“Ok, ma’am, just calm down, now what makes you think that?”

“Well, I went on a solo camping trip this past weekend. You know, by myself.” The deputy nodded even though he looked slightly annoyed. “I turned in some film to get developed and I just got them back and, well, you take a look.”

Samantha plopped the pictures in front of the man and started spreading them out so he could get a glance at all of them. The silence lingered as the deputy looked over the photos. He pulled a few to the side and his face scrunched up in confusion a few times. Finally after what seemed like years he spoke.

“Ma’am. Is this some sort of joke?” He looked at Samantha with a serious expression.

“What are you talking about? This is very serious. Someone has been following me and taking pictures of me while I’m sleeping!” Panic crept into her voice and it cracked.

“Ma’am. It looks like you took these pictures yourself. I think it’s what the kids are calling selfies. Look.” He turned the pictures so Samantha could see them right side up. “You can see your arm here holding the camera.” He pointed to the reflection in her glasses. “And here.” He pointed again to the reflection of the arm in the jeep’s side mirror. “I’m no expert, but I think the person following you is you.” He got a big smile on his face as if he had made the best joke known to man. Samantha glared, wide eyed at the reflections in the photos and started picking them all up as fast as she could.

“No, no. This isn’t possible. I would have remembered doing something like this.” She muttered to herself.

“Are you sure you’re okay, ma’am?” The deputy brought her out of her stupor.

“Yeah, I’m fine. Ha-ha. It was a joke. Just making sure the PD is on their feet.” She smiled as best she could and scooped the rest of the photos in her arm and walked as fast as she could out of the station, leaving the deputy there by himself.


Sam drove home erratically, not even paying attention to street signs or other drivers. Her mind was in a fog. There was no way she could have taken those pictures herself. It just didn’t make sense. There had to be someone there with her. The deputy just didn’t care. He was making fun of her. She would get to the bottom of this herself. She pulled into her driveway without realizing she had gotten home. On pure instinct alone she had gotten herself there and it startled her a little bit.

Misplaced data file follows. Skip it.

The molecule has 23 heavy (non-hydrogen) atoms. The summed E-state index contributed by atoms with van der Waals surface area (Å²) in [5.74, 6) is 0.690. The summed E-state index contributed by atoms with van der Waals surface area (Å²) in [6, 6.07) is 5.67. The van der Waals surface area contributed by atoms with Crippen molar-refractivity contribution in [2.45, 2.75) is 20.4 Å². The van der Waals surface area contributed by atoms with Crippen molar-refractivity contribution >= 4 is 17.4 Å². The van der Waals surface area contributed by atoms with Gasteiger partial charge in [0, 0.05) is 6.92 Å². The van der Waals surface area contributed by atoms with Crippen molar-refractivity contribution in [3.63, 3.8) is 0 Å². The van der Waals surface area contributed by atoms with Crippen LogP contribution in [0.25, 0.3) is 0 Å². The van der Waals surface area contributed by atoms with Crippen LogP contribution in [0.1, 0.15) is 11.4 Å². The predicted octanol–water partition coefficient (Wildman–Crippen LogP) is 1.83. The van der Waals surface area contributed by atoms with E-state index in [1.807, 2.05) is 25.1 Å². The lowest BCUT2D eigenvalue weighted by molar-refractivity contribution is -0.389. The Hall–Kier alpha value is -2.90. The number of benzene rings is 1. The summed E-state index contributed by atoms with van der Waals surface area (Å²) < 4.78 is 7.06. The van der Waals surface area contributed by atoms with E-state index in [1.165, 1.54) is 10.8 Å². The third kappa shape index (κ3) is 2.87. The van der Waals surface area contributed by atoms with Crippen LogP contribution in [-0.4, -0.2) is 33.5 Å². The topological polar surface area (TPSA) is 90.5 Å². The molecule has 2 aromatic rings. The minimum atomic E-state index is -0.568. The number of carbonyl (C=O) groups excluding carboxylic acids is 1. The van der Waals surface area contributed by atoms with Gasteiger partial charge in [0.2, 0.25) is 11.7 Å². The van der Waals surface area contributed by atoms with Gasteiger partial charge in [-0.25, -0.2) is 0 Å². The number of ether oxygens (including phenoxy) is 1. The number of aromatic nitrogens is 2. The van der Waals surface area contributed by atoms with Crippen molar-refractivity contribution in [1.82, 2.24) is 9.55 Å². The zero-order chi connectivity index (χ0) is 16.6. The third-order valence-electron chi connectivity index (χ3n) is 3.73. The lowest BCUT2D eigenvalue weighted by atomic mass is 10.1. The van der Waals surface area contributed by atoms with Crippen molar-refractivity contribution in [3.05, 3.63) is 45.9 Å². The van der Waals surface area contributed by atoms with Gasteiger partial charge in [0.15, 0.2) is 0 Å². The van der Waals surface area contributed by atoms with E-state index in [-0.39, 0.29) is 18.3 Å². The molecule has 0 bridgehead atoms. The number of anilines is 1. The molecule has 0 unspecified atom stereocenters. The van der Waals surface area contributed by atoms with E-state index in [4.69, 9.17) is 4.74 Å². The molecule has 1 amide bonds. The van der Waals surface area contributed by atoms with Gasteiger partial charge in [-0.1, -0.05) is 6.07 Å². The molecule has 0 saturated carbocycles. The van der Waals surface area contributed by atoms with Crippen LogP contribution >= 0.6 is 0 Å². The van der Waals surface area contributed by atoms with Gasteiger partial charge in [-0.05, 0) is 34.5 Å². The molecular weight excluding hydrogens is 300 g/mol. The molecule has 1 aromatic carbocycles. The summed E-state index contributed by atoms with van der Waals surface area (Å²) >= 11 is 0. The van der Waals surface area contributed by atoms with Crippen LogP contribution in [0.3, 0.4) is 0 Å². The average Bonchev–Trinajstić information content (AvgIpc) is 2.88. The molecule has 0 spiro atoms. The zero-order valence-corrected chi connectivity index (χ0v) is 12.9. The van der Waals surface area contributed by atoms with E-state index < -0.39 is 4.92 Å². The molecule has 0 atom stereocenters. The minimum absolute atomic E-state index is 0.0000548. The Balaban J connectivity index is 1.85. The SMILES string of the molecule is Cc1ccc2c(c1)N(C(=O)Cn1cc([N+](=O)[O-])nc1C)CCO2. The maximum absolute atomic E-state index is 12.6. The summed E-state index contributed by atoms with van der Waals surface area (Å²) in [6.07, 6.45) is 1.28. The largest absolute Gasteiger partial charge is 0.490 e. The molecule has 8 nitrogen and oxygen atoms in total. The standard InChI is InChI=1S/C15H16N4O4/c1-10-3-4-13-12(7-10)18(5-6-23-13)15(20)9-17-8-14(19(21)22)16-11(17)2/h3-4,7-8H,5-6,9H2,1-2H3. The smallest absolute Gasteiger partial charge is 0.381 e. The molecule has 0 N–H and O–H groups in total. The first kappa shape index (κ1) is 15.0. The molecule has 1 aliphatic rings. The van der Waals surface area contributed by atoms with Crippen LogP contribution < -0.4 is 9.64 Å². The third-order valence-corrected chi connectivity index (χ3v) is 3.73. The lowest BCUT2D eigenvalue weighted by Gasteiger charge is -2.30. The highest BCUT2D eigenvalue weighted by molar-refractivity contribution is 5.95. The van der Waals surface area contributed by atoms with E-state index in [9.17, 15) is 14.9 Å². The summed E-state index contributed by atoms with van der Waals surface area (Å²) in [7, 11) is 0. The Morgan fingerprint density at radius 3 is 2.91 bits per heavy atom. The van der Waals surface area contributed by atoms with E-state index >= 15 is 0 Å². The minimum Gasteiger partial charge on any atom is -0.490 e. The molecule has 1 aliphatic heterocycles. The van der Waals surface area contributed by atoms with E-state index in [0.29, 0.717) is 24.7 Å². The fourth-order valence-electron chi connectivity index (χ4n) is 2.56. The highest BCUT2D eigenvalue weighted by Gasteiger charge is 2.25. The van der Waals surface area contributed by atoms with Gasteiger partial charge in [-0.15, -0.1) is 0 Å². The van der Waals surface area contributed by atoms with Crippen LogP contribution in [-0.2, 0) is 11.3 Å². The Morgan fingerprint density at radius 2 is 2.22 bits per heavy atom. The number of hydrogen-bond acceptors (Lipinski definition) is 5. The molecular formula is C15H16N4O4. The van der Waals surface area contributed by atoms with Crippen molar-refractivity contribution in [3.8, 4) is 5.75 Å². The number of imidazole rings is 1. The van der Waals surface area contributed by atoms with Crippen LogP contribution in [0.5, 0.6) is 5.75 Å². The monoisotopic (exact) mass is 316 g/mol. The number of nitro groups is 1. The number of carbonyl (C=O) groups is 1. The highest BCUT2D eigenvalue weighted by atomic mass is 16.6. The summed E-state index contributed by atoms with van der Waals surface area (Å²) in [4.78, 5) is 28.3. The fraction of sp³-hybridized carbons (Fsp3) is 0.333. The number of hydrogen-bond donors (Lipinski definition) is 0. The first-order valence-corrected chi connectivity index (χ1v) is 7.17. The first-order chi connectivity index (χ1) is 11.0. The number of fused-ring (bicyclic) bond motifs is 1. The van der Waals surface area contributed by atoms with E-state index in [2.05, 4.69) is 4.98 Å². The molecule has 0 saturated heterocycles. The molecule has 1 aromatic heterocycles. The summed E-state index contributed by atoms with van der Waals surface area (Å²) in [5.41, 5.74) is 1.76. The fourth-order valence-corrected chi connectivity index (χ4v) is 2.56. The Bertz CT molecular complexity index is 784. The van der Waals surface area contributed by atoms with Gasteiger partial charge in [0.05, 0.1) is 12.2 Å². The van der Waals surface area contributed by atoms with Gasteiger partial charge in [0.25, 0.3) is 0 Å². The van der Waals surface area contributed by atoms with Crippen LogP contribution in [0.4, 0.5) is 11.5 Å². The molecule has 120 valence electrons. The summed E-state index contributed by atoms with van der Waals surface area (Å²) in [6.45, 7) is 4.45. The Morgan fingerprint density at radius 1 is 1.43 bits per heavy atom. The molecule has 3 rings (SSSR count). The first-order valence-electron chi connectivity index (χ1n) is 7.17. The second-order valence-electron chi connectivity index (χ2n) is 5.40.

She got out of her jeep and half jogged up to the door to her little house. She jingled the keys in her hand, looking for the one for the door. As she put the keys into the lock, the door swung open and a tall man with dirty blonde hair was staring back at her. Sam screamed.

“Woah, woah. It’s ok Sam.” The man put his arms around her in a simple embrace. “Are you ok?”

Samantha stopped shaking for a few seconds and began breathing normally. “Jeff. What are you doing here?”

He pushed her back and let her walk into the house. “Gina called mom and said you were acting weird, so I came over to check on you.”

Sam nodded and threw the contents in her hands on the table by the door. “That’s sweet, but I’m fine. Really. Go home and take care of that pregnant wife of yours so I can have a healthy niece.” Sam smiled at her brother and immediately he knew that she wasn’t ok.

“Sam. Have you been taking your medicine?”

“What? Yes. Of course I have.”


“I mean, I think so.” She looked down at her feet. “I don’t know. I don’t remember.”

“Sis, you can’t forget to take your meds. It helps with your memory. With your ‘youknowwhat’.”

Sam looked at her hands and then covered her face. The schizophrenia. It had gotten bad, but the medication helped. She had forgotten to take it on her trip and now it explained everything. She looked up at her brother with tears flowing down her face. “I just don’t know who I am anymore.”